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Leptotes bicolor

This is a discussion on Leptotes bicolor within the Cattleyas, Vandas, Dendrobiums IN BLOOM forums, part of the Orchid Photography category; A member of the Cattleya Alliance and closely related to Sophronitis, Leptotes are found in ...

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  1. #1
    Ron-NY is offline rothaholic
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    Default Leptotes bicolor

    A member of the Cattleya Alliance and closely related to Sophronitis, Leptotes are found in Brazil and Paraguay as cool to warm growing epiphyte. I grow it intermediate. It has terete leaves with large flowers for the size of the plant. I am growing stick mount. I give it a short rest once it's flowers drop.




  2. #2
    wetfeet101b's Avatar
    wetfeet101b is offline It's not dead! It's just permanently dormant.
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    That is beautiful.

    Do you consider it a fast grower?
    I have mine mounted on cork panel and has been a VERY slow grower. I have had it since 2002 and it only has about 3 or 4 new leaves at any given time. And only half the leaves bloom.
    To its credit, it is still alive after all these years. It has survived frost, heatwaves, grasshopper infestations, etc.

  3. #3
    Ron-NY is offline rothaholic
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    I have only had this for about 2 years or so. No, I wouldn't consider it a fast grower. Here is a plant pic from last year, at this time. Edit: looks like it has grown 3-4 new leaves.


  4. #4
    Tmai's Avatar
    Tmai is offline Ya'll are funnin' me!
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    Pretty! I like the waterfall shape of the plant and flowers.

    Tami

  5. #5
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  6. #6
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    Great looking plant - and one I hadn't heard of before. I also like seeing a little snippet of your growing area behind the plant.

  7. #7
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    Nice seeing it on the plant like that. It gives so much more information. Thanks for the additional photo!!!

    Cheers,
    BD

  8. #8
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    REssurecting an old post, My leptotes bicolor is blooming now, the buds are just opening and the flowers appear to be upside down, the lip is at the top! will it correct itself as the flowers open or has my little guy had a brain fart LOL it has 3 flowers on one stalk from on eleaf and seemed to be developing normally until I see the buds opening, I have not moved it.

    Maybe I can seel it as a new breed, confuscious leptotes bicolor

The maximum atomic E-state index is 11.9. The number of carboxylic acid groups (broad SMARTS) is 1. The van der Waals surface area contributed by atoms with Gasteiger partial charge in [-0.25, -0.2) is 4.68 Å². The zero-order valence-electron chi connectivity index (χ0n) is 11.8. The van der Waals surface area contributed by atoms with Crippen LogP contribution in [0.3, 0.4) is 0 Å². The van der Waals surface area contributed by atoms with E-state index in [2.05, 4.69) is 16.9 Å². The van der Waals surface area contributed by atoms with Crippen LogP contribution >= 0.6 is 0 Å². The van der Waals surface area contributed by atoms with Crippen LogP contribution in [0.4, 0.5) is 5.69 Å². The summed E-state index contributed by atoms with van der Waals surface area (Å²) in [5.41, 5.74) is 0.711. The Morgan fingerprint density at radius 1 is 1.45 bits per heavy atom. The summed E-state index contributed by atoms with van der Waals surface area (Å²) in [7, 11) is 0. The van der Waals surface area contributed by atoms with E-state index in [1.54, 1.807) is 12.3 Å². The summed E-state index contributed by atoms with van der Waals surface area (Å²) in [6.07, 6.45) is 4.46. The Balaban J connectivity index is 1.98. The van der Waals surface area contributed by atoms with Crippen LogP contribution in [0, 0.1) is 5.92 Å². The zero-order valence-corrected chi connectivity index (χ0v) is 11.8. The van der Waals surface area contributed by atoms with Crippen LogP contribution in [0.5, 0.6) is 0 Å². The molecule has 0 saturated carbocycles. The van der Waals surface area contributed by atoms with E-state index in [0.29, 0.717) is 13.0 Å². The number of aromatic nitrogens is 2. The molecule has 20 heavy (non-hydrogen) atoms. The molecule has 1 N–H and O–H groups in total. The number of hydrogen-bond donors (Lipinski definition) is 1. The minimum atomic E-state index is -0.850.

9. #9
    Ron-NY is offline rothaholic
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    Carrie many orchids have the lip on the top They are referred to as non-resupinate. If you look back at my second pic, the 2 upmost flowers are non-resupinate. This article you might find interesting...

    Pronounced re-soup-i-nation, it has nothing to do with getting a second serving of soup at Smorgy's! Resupination is the process by which the flowers of many orchids, as they open, twist so that the lip is orientated below the other floral segments. All of the commonly grown genera (Cymbidium, Dendrobium, Phalaenopsis etc.) have resupinate flowers. Twisting is due to rotation of both the ovary and pedicel.

    One of many interesting features of resupination is that the flowers only undergo resupination if it is necessary to orientate themselves so that their lips are lowermost. Thus the flowers on the ascending part of an arching inflorescence undergo resupination, while those on the descending part do not.

    Another curious feature is that, as a general rule, the direction of resupination alternates from flower to flower up the inflorescence. For example, if the first flower on the inflorescence twists in a clockwise direction during resupination, then the second one twists in an anti-clockwise direction and so on! Resupination begins to occur as the buds open and is essentially complete by the time the floral segments are fully expanded.

    Why are most orchid flowers resupinate? The main theory is that resupination orientates the lip to provide the orchid's pollinator with a convenient landing pad. This theory sounds reasonable, although the American glossy bee Euglossa cordata is known to pollinate the flowers of several different catasetum species whether their flowers are resupinate or not.

    Most resupinate orchid flowers twist through 180 degrees as they open but the flowers of Angraecum superbum rotate through 360 degrees, so that they eventually reach the same orientation as if they were non-resupinate! Orchids with non-resupinate flowers (their lips are uppermost) include Osmoglossum pulchellum, all species of the Australian terrestrial genus Prasophyllum and some Satyrium species.

    From an aesthetic viewpoint, resupination is important to orchid growers. Nothing looks more ridiculous than an arching cymbidium spike that has been staked upright after the flowers have opened. All the flowers face upwards, with their lips uppermost. By all means, stake such an inflorescence upright for transport but on arrival release the ties so that the flowers are displayed in their customary manner.

    Source : Resupination by J. & M. Arditti, R. Ernst and L.P. Lyman, Proc. 12th. World Orchid Conference, Japan, 1987.

  10. #10
    maria1971 is offline Senior Member
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    Lovely!! How big is it? it looks huge!! Mine's a tiny little thing but it's growing leaves--lots of them.

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